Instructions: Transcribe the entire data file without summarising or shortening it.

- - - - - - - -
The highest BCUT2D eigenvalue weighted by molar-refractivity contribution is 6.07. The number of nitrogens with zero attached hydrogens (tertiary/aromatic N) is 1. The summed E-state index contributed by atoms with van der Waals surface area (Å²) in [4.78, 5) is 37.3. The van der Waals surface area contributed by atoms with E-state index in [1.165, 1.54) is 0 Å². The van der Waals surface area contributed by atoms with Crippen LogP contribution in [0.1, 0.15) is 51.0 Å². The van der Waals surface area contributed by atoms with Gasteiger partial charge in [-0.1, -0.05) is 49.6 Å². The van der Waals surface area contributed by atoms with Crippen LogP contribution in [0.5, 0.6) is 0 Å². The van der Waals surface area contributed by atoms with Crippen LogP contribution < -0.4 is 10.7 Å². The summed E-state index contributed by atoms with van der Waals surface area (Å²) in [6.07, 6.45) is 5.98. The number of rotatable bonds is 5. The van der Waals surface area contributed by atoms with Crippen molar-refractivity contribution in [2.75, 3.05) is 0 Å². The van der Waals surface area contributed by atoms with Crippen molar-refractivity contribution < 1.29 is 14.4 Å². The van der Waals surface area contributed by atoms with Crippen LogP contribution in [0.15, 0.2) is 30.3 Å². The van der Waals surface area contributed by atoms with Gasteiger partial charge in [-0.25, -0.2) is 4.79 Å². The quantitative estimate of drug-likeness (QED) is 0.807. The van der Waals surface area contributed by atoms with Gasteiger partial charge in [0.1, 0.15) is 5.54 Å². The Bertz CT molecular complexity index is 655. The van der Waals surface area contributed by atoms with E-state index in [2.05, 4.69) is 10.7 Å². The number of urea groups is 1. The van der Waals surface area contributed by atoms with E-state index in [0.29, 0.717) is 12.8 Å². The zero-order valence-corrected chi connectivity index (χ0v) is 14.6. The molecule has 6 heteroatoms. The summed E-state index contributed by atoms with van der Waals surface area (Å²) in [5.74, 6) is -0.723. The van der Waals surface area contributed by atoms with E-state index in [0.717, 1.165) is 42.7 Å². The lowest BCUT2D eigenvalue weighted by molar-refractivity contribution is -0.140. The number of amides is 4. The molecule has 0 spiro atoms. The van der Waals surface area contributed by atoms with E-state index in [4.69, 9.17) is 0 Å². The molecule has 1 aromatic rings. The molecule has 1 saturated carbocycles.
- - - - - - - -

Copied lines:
The highest BCUT2D eigenvalue weighted by molar-refractivity contribution is 6.07. The number of nitrogens with zero attached hydrogens (tertiary/aromatic N) is 1. The summed E-state index contributed by atoms with van der Waals surface area (Å²) in [4.78, 5) is 37.3. The van der Waals surface area contributed by atoms with E-state index in [1.165, 1.54) is 0 Å². The van der Waals surface area contributed by atoms with Crippen LogP contribution in [0.1, 0.15) is 51.0 Å². The van der Waals surface area contributed by atoms with Gasteiger partial charge in [-0.1, -0.05) is 49.6 Å². The van der Waals surface area contributed by atoms with Crippen LogP contribution in [0.5, 0.6) is 0 Å². The van der Waals surface area contributed by atoms with Crippen LogP contribution < -0.4 is 10.7 Å². The summed E-state index contributed by atoms with van der Waals surface area (Å²) in [6.07, 6.45) is 5.98. The number of rotatable bonds is 5. The van der Waals surface area contributed by atoms with Crippen molar-refractivity contribution in [2.75, 3.05) is 0 Å². The van der Waals surface area contributed by atoms with Crippen molar-refractivity contribution < 1.29 is 14.4 Å². The van der Waals surface area contributed by atoms with Crippen LogP contribution in [0.15, 0.2) is 30.3 Å². The van der Waals surface area contributed by atoms with Gasteiger partial charge in [-0.25, -0.2) is 4.79 Å². The quantitative estimate of drug-likeness (QED) is 0.807. The van der Waals surface area contributed by atoms with Gasteiger partial charge in [0.1, 0.15) is 5.54 Å². The Bertz CT molecular complexity index is 655. The van der Waals surface area contributed by atoms with E-state index in [2.05, 4.69) is 10.7 Å². The number of urea groups is 1. The van der Waals surface area contributed by atoms with E-state index in [0.29, 0.717) is 12.8 Å². The zero-order valence-corrected chi connectivity index (χ0v) is 14.6. The molecule has 6 heteroatoms. The summed E-state index contributed by atoms with van der Waals surface area (Å²) in [5.74, 6) is -0.723. The van der Waals surface area contributed by atoms with E-state index in [0.717, 1.165) is 42.7 Å². The lowest BCUT2D eigenvalue weighted by molar-refractivity contribution is -0.140. The number of amides is 4. The molecule has 0 spiro atoms. The van der Waals surface area contributed by atoms with E-state index in [4.69, 9.17) is 0 Å². The molecule has 1 aromatic rings. The molecule has 1 saturated carbocycles.